Older Americans Are Drinking More

People Over 60 Are Drinking More Than They Were 20 Years Ago

Americans over age 60 are drinking more than they were 20 years ago. A study published recently in the journal Alcoholism: Clinical and Experimental Research found that regular consumption among older populations is on the rise, reports CNN. 

Researchers analyzed more than 145,000 responses to the National Health Interview Survey from 1997 to 2014. They observed a steady increase in the number of older adults who consumed alcohol. Men reported higher numbers of regular and binge-drinking tendencies than women, but the largest percentage increases were seen in the female population.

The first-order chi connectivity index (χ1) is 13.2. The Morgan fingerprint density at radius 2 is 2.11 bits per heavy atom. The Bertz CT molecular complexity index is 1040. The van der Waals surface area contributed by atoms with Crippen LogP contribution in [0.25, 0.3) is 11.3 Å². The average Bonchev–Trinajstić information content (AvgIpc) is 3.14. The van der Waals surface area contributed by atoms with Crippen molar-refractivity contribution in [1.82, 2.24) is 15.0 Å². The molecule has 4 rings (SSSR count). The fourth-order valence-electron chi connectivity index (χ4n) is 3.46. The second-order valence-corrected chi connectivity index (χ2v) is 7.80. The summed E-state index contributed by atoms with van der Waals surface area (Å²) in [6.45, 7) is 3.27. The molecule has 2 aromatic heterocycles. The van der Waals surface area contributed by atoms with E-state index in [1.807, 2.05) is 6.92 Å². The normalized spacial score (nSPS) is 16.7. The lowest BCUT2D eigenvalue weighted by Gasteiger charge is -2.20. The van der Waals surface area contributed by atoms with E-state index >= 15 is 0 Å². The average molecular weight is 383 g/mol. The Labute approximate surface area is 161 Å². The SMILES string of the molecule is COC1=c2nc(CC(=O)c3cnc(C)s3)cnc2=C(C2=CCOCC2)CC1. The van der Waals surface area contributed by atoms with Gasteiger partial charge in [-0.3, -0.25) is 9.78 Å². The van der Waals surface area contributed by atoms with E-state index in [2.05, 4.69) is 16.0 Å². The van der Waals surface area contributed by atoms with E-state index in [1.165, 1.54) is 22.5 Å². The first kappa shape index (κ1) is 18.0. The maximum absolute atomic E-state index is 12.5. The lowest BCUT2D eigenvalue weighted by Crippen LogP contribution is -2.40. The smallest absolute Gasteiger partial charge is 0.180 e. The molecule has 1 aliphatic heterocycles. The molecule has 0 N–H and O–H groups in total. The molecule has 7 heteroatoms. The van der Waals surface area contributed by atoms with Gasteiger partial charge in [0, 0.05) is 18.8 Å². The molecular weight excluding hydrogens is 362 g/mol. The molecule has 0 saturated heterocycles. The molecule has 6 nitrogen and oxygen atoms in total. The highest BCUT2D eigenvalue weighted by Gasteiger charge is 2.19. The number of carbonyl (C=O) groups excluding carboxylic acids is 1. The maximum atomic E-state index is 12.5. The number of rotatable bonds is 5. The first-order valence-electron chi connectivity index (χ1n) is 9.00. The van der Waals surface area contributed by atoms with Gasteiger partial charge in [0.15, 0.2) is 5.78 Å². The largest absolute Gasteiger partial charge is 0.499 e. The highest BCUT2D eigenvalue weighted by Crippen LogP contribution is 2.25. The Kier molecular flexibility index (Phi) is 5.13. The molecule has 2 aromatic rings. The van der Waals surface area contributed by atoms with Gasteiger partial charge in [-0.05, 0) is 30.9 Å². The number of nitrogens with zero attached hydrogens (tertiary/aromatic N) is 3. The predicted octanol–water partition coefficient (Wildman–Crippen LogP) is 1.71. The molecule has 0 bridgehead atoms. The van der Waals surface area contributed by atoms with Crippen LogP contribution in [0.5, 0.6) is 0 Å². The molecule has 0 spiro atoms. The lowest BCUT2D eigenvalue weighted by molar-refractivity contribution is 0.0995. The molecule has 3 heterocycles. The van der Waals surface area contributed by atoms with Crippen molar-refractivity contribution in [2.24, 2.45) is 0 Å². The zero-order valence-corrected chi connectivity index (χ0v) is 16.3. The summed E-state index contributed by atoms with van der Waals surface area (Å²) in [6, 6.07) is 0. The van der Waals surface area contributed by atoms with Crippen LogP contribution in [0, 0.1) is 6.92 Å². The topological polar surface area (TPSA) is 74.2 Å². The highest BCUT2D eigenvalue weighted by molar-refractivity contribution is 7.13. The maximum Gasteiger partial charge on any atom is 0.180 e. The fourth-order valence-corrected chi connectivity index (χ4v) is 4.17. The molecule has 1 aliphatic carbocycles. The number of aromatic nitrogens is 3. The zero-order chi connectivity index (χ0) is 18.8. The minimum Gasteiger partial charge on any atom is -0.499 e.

In the U.S. 20 years ago, 54 percent of men 60 and older were reported to be "current drinkers," and 37.8 percent of women fit the same description. In 2014, both groups saw increases: Men rose to 59.9 percent and women to 47.5 percent. The slightly larger uptick in women closed the margin to 12.4 percentage points.

Trends in the binge-drinking category—consuming five or more drinks in a single day in the past year—also increased among older people. From 1997 to 2014, binge drinking in men rose from 19.9 percent to 22.5 percent. Instances were much less frequent in women but had a similar upward trend, with 4.9 percent of older women reportedly binge drinking in 1997 and 7.5 percent in 2013.


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